10 m. { 10.30.14 at 3:59 pm }

I really like what a. said. (But I dig your answer too, Mel).

11 Mali { 10.30.14 at 5:49 pm }

What an awkward situation. I will admit though that I didn’t like the initial response. I was more concerned with a question on the next page – a couple got pregnant accidentally, but were happy about it. The pregnant woman’s friend was having trouble conceiving, and spoke about it in a group of friends. The pregnant woman said “take time and relax” (or words along those lines), and the woman who was ttcing said “that’s easy for you to say, you’re pregnant with a baby you didn’t even want.” And of course the pregnant woman is most put out. Prudie’s response didn’t even acknowledge the feelings and hurt of the infertile woman, or the fact that maybe telling someone who is trying to conceive to wait and relax isn’t the best advice when you’re pregnant. Argh. I only read her when you single out a post – on the basis of these, I need to stay away from her.

12 Mel { 10.30.14 at 6:01 pm }

I couldn’t even touch the second one. “Lucy’s remark was unconscionable, especially in front of a group of friends at a social event.” What about his wife’s remark? If Lucy’s response to it was unconscionable, it was a match for the rudeness of his wife. I know, who was just being “helpful.” Well, so was Lucy.

13 Stephanie (Travelcraft Journal) { 10.30.14 at 8:16 pm }

Totally agree and love your alternate response. Maybe asking for money is tacky, but the sister should address it directly in an understanding way.

On the other hand, people ask for money for fundraisers and school trips, have showers and birthday parties where gifts are generally expected, and invite you to MLM “parties” so you can buy kitchen gadgets or candles or purses. So it’s not like we (as a society) never ask family to shell out cash on our behalf.

I think the biggest difference here is the lack of some kind of cultural norm/tradition. Infertility is such a taboo topic, and it’s only been in recent history that money could do anything to help resolve it.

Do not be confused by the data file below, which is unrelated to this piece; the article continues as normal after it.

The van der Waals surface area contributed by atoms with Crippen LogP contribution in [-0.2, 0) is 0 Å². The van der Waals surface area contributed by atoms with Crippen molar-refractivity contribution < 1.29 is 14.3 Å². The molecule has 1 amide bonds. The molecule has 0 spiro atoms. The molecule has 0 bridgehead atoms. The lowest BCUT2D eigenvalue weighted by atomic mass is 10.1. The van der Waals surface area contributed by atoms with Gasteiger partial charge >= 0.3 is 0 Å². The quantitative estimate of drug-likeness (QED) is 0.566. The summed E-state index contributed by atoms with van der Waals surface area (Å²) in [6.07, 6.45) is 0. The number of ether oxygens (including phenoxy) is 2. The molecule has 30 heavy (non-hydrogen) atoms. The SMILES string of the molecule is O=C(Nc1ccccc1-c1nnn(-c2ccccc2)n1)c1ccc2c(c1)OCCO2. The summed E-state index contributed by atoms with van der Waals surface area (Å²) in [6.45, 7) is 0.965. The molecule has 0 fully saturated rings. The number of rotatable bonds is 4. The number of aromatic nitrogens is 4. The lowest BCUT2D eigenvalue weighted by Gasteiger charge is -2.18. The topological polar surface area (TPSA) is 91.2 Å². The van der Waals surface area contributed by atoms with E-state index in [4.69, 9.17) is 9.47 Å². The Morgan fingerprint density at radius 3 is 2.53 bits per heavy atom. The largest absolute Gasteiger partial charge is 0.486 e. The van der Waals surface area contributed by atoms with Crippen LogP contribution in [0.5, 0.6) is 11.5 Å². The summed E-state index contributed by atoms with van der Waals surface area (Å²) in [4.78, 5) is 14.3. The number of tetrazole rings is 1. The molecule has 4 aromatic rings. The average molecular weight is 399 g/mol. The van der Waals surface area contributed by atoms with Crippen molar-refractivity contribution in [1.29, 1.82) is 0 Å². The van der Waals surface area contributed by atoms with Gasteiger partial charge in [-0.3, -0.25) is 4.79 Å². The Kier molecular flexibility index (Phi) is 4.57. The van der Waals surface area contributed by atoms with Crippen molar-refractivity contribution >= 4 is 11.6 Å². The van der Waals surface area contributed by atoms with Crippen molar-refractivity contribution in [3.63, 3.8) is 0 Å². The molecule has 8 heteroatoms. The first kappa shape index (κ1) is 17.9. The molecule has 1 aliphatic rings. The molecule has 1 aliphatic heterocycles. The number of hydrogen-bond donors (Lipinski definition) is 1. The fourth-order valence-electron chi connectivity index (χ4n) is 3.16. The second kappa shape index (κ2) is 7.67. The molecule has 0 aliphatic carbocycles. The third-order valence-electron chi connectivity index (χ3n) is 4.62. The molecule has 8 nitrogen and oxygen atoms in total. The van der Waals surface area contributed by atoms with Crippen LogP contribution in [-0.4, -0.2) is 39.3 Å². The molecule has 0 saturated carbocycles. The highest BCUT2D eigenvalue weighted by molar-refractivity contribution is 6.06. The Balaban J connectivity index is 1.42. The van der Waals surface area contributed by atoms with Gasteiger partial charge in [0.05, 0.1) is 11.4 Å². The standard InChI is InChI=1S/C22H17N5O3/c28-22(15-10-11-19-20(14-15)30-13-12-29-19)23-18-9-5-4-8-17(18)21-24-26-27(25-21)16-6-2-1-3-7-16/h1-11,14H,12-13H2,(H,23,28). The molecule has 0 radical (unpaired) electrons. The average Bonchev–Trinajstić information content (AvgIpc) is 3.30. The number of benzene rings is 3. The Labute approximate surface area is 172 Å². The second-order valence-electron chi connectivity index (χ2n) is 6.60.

We need some kind of ritual around this. Like maybe after a year of TTC, the family gathers around the couple and brings over food (like after a funeral). No advice is allowed, only pledges of support.

I know. I’m a big dreamer. 😉

14 Amel { 10.31.14 at 6:51 am }

Hmmm…I think I personally have problems with asking for money like this because I’ve been taught from a young age that a loan is a loan and you’d better not take someone else’s money for granted, no matter how much you need it. If you can’t afford to buy something, then just don’t go buy it.

However, if you’re in such a condition where you just have to ask for a loan, you have to make sure you pay every cent back because it’s someone else’s money (but still think twice before getting any kind of loan because you have to make sure you’re able to return it back). Even with family members (sibling or mom or dad), a loan is a loan whereas a gift is a gift. I feel more open about asking for money from individuals if I sell something or exchange the money for my service (anything the other person may need that I may be able to do).

15 chickenpig { 10.31.14 at 8:25 am }

I always go with the replace infertility with cancer response. Would asking your family to help with paying for cancer treatment, bone marrow matching, or just help around the house be out of line? NO! In fact, in my town there are fund raising dinners and dances etc to help pay for all kinds of things, from cancer treatments to weddings, and they aren’t even for family. When it comes to infertility, though, it falls into “that’s yucky and personal” category. Maybe because it involves sex….sort of. If you are comfortable with your family asking all kinds of personal questions, than go for it. And for those who can’t afford to help, there is always driving to appointments, dog sitting, what have you.

16 KeAnne { 10.31.14 at 9:59 am }

I have no problem asking family for money (we did) or even doing a GoFundMe type of thing, but I wouldn’t be comfortable sending a mass email asking for money to friends and family. I agree that the negative perception is likely due to IF still being a taboo topic. Even if you “just adopt,” I don’t think people realize how expensive that is.

17 kate { 11.11.14 at 12:03 am }

Money and family is always dicey. Her answer was crap, but I don’t know that most would give a better one. As someone who went over a bit of a financial edge, I’d advise against loans – whether from banks or friends. If and when it all fails, you hate those payments even more.

The whole infertility cost is the worst part in a way. If you succeed, of course, it’s worth it. What wouldn’t you spend to have your miracle, to start your family? When it fails, all you think is money down the drain. Expired meds, spoiled embryos, peed on ovulation sticks, sharps containers, time off work, medical bills up the ass. And the kicker? You keep paying it off every month, thinking I’d be 6 mos pregnant by now, I’d have a 1 year old now, etc.